Australia-based writer Robotham’s insightful psychologist Joe O’Loughlin once again tackles a tough case involving crimes that, at first blush, do not seem related.
Two young girls from a small English village disappear one night after attending a local funfair. Gorgeous, promiscuous Tash and quiet, athletic Piper had little in common, but became fast friends. Tash was brilliant, but underachieving. Her lower-middle-class family was troubled, and she attended a prestigious private school on scholarship, while Piper’s mismatched former-model mother and wealthy banker father lived in the area’s toniest neighborhood. While their disappearance initially sparked teams of searchers and outrage from the local citizenry, it simmered down once the police become convinced the girls were runaways. Three years later, the girls are still missing. In the meantime, O’Loughlin and his teenage daughter are trying to rebuild their fractured relationship, damaged by his estrangement from his wife. While attending a conference, police seek out the savvy profiler and ask for his help in solving a terrible double murder. As investigators wade through the blood bath of a crime scene, they learn that the home is connected to the girls’ disappearances. In fact, while the couple killed was no relation to Tash, the home in which it occurred was where she’d lived before she vanished. While police puzzle through the homicide, another body is found, but this time it’s an unidentified young woman found frozen in the ice of a nearby pond. O’Loughlin wants no part of either case but is soon sucked into helping police while racing against the clock to prevent another tragedy. Robotham’s writing ranges from insightful to superb and he has no qualms about burdening his hero, O’Loughlin, with not only a broken personal life, but also a broken body courtesy of a case of Parkinson’s, making him not only more human, but more likable.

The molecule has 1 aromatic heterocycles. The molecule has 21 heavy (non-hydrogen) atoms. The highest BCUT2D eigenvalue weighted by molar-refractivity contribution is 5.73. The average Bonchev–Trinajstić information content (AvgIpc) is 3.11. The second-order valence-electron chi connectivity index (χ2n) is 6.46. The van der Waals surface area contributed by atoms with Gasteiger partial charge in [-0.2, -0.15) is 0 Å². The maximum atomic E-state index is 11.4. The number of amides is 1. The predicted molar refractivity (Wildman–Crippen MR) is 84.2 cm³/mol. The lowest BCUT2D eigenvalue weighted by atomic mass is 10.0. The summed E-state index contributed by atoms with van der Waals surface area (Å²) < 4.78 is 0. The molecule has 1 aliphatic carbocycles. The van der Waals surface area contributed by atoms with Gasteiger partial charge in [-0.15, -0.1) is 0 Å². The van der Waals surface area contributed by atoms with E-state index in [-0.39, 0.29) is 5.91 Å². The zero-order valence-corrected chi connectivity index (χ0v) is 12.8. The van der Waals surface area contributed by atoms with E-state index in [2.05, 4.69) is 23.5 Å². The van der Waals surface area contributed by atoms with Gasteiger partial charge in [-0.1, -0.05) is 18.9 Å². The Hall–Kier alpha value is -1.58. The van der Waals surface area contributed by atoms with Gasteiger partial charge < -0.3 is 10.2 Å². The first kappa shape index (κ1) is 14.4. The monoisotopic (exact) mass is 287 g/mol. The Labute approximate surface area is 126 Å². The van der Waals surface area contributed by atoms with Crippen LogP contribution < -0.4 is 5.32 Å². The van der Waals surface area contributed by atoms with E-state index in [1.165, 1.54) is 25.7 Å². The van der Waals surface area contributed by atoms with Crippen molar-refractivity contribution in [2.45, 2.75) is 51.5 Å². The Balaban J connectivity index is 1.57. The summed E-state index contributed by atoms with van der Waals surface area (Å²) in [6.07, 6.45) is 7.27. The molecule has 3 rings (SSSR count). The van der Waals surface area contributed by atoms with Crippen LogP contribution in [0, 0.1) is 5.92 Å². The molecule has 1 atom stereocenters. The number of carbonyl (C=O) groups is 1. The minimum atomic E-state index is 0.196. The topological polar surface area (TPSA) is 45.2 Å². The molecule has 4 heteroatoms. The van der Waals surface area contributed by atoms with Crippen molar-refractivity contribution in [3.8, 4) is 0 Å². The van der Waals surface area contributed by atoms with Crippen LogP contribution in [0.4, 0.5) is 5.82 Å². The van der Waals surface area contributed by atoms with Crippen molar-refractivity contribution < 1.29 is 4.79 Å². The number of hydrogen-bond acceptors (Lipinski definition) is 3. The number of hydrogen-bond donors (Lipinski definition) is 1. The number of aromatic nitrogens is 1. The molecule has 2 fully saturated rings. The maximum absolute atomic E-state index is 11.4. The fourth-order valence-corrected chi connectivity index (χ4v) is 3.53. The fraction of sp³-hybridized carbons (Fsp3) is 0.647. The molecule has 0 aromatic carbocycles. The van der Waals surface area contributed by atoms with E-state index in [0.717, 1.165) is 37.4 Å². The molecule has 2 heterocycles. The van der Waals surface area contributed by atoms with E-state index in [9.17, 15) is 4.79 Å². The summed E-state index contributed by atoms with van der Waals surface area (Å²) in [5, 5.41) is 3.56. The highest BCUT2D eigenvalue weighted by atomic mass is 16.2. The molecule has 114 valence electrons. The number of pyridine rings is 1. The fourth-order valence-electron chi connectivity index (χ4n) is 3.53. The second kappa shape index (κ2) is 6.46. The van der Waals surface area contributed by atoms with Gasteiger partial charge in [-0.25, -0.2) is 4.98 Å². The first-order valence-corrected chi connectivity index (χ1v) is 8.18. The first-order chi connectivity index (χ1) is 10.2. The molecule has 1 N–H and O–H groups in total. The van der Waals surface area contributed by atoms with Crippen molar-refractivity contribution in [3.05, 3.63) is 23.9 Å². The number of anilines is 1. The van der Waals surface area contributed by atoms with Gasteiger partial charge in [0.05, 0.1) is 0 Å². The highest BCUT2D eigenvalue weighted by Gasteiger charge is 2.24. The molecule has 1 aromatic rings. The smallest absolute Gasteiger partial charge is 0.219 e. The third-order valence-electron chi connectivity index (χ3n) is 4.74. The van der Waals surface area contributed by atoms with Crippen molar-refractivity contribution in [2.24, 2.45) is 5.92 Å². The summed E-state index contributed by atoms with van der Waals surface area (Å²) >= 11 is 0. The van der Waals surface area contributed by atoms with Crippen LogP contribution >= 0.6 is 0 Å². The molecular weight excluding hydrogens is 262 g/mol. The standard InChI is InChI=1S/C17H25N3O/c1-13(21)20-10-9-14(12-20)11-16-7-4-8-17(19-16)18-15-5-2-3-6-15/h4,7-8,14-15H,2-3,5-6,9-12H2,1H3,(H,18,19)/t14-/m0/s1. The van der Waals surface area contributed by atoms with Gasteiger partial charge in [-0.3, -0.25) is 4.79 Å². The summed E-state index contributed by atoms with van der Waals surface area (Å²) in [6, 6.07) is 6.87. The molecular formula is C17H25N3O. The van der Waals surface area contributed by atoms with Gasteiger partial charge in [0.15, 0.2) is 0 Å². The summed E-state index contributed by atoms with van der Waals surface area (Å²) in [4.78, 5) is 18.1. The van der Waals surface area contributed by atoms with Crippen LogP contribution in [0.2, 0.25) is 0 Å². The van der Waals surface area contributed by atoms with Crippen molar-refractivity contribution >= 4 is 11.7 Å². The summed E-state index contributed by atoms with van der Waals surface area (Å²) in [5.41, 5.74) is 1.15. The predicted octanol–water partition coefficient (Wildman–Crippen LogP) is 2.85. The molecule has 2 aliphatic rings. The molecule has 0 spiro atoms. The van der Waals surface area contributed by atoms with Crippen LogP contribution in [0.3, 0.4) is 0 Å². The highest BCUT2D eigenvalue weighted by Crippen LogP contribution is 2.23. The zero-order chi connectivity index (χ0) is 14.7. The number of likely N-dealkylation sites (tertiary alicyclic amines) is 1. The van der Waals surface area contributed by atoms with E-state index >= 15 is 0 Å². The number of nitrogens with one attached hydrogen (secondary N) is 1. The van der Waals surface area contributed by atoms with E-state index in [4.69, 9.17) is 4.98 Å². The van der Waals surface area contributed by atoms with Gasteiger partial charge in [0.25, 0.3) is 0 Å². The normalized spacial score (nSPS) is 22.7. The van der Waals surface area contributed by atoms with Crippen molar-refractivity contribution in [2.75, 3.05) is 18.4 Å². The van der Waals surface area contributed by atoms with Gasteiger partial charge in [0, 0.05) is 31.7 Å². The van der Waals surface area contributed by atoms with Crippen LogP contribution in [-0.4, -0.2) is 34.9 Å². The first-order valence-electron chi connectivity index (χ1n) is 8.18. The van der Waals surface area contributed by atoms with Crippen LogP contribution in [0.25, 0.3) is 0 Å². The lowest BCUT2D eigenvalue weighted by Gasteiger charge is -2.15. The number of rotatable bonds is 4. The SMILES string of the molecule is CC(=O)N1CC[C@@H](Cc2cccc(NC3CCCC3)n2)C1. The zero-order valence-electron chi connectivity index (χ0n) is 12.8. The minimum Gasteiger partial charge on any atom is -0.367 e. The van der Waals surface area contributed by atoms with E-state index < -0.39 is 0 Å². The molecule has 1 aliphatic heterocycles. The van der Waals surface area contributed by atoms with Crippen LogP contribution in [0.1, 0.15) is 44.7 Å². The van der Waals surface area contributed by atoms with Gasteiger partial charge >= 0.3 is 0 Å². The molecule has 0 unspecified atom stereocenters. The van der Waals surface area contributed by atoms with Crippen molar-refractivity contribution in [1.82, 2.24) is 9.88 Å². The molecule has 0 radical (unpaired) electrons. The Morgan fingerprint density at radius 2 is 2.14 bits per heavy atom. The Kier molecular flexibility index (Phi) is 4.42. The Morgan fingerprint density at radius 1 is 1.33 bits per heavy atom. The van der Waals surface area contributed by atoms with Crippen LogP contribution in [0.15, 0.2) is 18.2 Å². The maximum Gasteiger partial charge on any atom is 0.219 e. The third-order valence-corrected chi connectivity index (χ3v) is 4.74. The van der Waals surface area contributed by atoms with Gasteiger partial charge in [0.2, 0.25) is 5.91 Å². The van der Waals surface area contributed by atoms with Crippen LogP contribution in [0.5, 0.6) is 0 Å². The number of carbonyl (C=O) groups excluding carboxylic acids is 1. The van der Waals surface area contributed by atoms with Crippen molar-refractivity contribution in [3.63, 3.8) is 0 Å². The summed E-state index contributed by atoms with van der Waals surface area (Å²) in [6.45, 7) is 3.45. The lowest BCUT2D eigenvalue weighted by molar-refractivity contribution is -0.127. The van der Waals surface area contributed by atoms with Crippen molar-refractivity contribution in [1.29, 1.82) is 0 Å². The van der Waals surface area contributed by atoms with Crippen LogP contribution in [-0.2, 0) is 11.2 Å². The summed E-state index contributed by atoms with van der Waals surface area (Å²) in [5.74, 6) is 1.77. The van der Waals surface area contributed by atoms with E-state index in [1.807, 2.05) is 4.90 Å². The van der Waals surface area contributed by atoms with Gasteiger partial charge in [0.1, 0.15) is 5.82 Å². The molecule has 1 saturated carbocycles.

Subtle, smart, compelling and blessed with both an intelligent storyline and top-notch writing, this book will grab readers from page one and not let go until the final sentence.